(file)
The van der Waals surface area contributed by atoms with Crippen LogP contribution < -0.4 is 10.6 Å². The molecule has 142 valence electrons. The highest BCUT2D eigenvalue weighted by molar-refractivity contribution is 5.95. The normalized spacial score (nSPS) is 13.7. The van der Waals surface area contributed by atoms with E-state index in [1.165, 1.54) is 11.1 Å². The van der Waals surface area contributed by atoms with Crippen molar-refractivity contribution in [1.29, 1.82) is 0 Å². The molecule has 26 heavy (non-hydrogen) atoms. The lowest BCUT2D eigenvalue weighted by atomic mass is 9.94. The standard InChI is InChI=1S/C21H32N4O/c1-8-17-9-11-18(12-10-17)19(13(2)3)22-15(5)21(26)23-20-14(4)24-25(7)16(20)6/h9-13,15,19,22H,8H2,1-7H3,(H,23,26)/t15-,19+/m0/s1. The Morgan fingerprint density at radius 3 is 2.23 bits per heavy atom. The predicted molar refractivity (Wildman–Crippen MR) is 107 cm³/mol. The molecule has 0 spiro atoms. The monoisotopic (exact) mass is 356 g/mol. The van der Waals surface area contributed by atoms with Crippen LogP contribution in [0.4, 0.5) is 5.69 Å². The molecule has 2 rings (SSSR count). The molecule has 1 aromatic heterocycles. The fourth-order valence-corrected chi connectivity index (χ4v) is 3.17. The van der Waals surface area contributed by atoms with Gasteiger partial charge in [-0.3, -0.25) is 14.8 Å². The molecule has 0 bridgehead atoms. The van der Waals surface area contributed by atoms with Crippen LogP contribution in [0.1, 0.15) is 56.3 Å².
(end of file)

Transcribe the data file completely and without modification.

The van der Waals surface area contributed by atoms with Crippen LogP contribution < -0.4 is 10.6 Å². The molecule has 142 valence electrons. The highest BCUT2D eigenvalue weighted by molar-refractivity contribution is 5.95. The normalized spacial score (nSPS) is 13.7. The van der Waals surface area contributed by atoms with E-state index in [1.165, 1.54) is 11.1 Å². The van der Waals surface area contributed by atoms with Crippen molar-refractivity contribution in [1.29, 1.82) is 0 Å². The molecule has 26 heavy (non-hydrogen) atoms. The lowest BCUT2D eigenvalue weighted by atomic mass is 9.94. The standard InChI is InChI=1S/C21H32N4O/c1-8-17-9-11-18(12-10-17)19(13(2)3)22-15(5)21(26)23-20-14(4)24-25(7)16(20)6/h9-13,15,19,22H,8H2,1-7H3,(H,23,26)/t15-,19+/m0/s1. The Morgan fingerprint density at radius 3 is 2.23 bits per heavy atom. The predicted molar refractivity (Wildman–Crippen MR) is 107 cm³/mol. The molecule has 0 spiro atoms. The monoisotopic (exact) mass is 356 g/mol. The van der Waals surface area contributed by atoms with Crippen LogP contribution in [0.4, 0.5) is 5.69 Å². The molecule has 2 rings (SSSR count). The molecule has 1 aromatic heterocycles. The fourth-order valence-corrected chi connectivity index (χ4v) is 3.17. The van der Waals surface area contributed by atoms with Gasteiger partial charge in [-0.3, -0.25) is 14.8 Å². The molecule has 0 bridgehead atoms. The van der Waals surface area contributed by atoms with Crippen LogP contribution in [0.1, 0.15) is 56.3 Å².